Ask Elizabeth: How can I find closure?

by | Ask Elizabeth

 

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Dear Elizabeth

I am needing help in moving on and gaining closure without him actually giving it to me.

I was in a relationship with an extremely toxic man that showed signs of a narcissist, along with his own mental Heath issues he refused to acknowledge. We’d have wonderful moments together, and when things got serious he’d pull back and make up an excuse of why we shouldn’t continue, and I stupidly stuck around. He’d call me names and manipulate things and make me second guess myself. I feel in love however and ignored the red flags. Last time I saw him he told me he loved me for the first time in person and we had a good deep conversation about his past; he also accused of me lying and cheating which never occurred. Later that night he blocked me off everything and sent an abusive message. Since then I have tried to reach out, but it’s made him more angry and more abuse telling me he doesn’t care etc. I believe he ran cause he was afraid of love and has serious commitment and trust issues, he was scared how serious it was getting and has never experienced love before.

He refuses to speak with me and said he never will again. My anxiety and depression has dramatically increased, and I feel I take one step forward 3 steps back.

I’m not sure how to move forward from this, someone who I thought was forever to turn around and treat me like I’m nothing.

Thank you for your question

How heartbreaking for you to think you had found a nice man only to have him treat you like this. The trouble is when we first meet someone they are on their best behaviour, and it is such a trap to fall into. I always say when you first meet a guy, enjoy yourself, but keep that healthy level of scepticism and no matter what he says and does, wait for the trust picture to form. You might even give your heart, but be careful how much you entwine your life with his until you have the proof he is who he says he is.

 

You have said “I stupidly stuck around”. No, you weren’t stupid. Being in an abusive relationship is absolutely crazy-making. Holding onto yourself with all those feelings, feel good hormones and desires buzzing around is incredibly difficult. Emotional abuse is very hard to pinpoint. Even intelligent, successful confident self-assured women can find themselves loving a toad. So don’t beat yourself up about it. A better way to use your energy would be to connect with other like-minded women, work on yourself and who you are and gradually work towards healing. Most importantly you need to have some strategies in place so that when you start to go into the dating space again, you can go in with your eyes open, knowing what you are doing.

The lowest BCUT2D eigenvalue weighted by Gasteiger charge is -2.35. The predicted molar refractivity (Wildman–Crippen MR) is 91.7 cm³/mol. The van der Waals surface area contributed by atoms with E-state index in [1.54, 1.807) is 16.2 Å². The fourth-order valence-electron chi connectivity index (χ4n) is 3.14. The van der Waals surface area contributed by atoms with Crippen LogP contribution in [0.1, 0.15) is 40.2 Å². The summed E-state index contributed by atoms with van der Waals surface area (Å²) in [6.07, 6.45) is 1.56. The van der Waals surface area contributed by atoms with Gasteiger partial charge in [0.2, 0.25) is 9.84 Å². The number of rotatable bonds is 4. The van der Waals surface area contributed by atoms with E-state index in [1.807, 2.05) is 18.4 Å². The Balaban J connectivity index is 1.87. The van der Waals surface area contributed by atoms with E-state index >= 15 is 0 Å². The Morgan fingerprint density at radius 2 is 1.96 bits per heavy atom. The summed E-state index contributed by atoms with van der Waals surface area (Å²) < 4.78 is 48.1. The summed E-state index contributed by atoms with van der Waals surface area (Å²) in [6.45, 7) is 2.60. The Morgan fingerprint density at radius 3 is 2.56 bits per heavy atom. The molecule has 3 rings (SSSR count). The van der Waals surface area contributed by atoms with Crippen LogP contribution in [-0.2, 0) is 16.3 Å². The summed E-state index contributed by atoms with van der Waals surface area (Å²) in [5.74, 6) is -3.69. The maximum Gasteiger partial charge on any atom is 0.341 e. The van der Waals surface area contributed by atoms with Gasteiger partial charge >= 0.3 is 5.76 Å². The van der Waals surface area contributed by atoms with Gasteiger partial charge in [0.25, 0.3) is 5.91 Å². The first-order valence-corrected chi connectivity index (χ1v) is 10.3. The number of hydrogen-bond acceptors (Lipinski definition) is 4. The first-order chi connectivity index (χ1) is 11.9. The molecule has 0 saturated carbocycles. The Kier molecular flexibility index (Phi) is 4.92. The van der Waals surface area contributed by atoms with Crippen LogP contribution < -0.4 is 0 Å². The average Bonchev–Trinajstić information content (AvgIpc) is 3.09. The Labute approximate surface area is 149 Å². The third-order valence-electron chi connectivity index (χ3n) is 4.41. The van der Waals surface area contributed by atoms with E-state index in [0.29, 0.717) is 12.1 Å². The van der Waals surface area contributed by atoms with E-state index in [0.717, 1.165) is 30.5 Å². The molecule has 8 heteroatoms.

Listening to what you are describing it wouldn’t surprise me if there wasn’t some sort of mental illness going on with your partner. The way he is running so hot and cold with his behaviour and his complete disregard for your feelings indicate that. It could be narcissistic personality disorder it could be any number of things. It is important not to confuse personality disorder and abusive behaviour. People can have a personality disorder; it can make them lack empathy, it can make them thoughtless, it can make them a real pain and difficult to live with. But, it doesn’t necessarily make them abusive. There is a distinct separation between mental illness and abuse. One does not indicate the other. It is important to remember that.

 

I really feel, given what you have described, that your ex-partner is very entrenched in his behaviour. I might be wrong, but I am not at all sure that you will see a significant shift in how he is in the world. Unless he is actually able to see his part in why your relationship has failed, and own his own behaviour it doesn’t matter what you do, or how hard you try nothing will change.